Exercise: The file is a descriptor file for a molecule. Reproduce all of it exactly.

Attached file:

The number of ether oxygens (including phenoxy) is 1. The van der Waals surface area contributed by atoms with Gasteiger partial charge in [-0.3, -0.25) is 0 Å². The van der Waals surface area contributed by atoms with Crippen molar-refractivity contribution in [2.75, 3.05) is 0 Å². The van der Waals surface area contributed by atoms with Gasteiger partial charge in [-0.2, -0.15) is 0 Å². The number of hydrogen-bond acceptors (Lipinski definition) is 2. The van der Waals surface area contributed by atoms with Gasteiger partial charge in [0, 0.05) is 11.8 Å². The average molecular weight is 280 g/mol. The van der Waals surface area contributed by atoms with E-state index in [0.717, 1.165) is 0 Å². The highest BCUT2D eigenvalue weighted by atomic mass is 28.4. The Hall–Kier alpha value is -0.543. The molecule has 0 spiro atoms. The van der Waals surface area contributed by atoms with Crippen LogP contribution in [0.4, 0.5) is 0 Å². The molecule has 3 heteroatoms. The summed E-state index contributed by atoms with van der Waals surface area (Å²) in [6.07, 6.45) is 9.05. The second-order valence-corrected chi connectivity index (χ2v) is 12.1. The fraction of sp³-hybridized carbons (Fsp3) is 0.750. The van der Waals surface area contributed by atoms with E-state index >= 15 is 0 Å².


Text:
The number of ether oxygens (including phenoxy) is 1. The van der Waals surface area contributed by atoms with Gasteiger partial charge in [-0.3, -0.25) is 0 Å². The van der Waals surface area contributed by atoms with Crippen molar-refractivity contribution in [2.75, 3.05) is 0 Å². The van der Waals surface area contributed by atoms with Gasteiger partial charge in [-0.2, -0.15) is 0 Å². The number of hydrogen-bond acceptors (Lipinski definition) is 2. The van der Waals surface area contributed by atoms with Gasteiger partial charge in [0, 0.05) is 11.8 Å². The average molecular weight is 280 g/mol. The van der Waals surface area contributed by atoms with E-state index in [0.717, 1.165) is 0 Å². The highest BCUT2D eigenvalue weighted by atomic mass is 28.4. The Hall–Kier alpha value is -0.543. The molecule has 0 spiro atoms. The van der Waals surface area contributed by atoms with Crippen LogP contribution in [0.4, 0.5) is 0 Å². The molecule has 3 heteroatoms. The summed E-state index contributed by atoms with van der Waals surface area (Å²) in [6.07, 6.45) is 9.05. The second-order valence-corrected chi connectivity index (χ2v) is 12.1. The fraction of sp³-hybridized carbons (Fsp3) is 0.750. The van der Waals surface area contributed by atoms with E-state index >= 15 is 0 Å².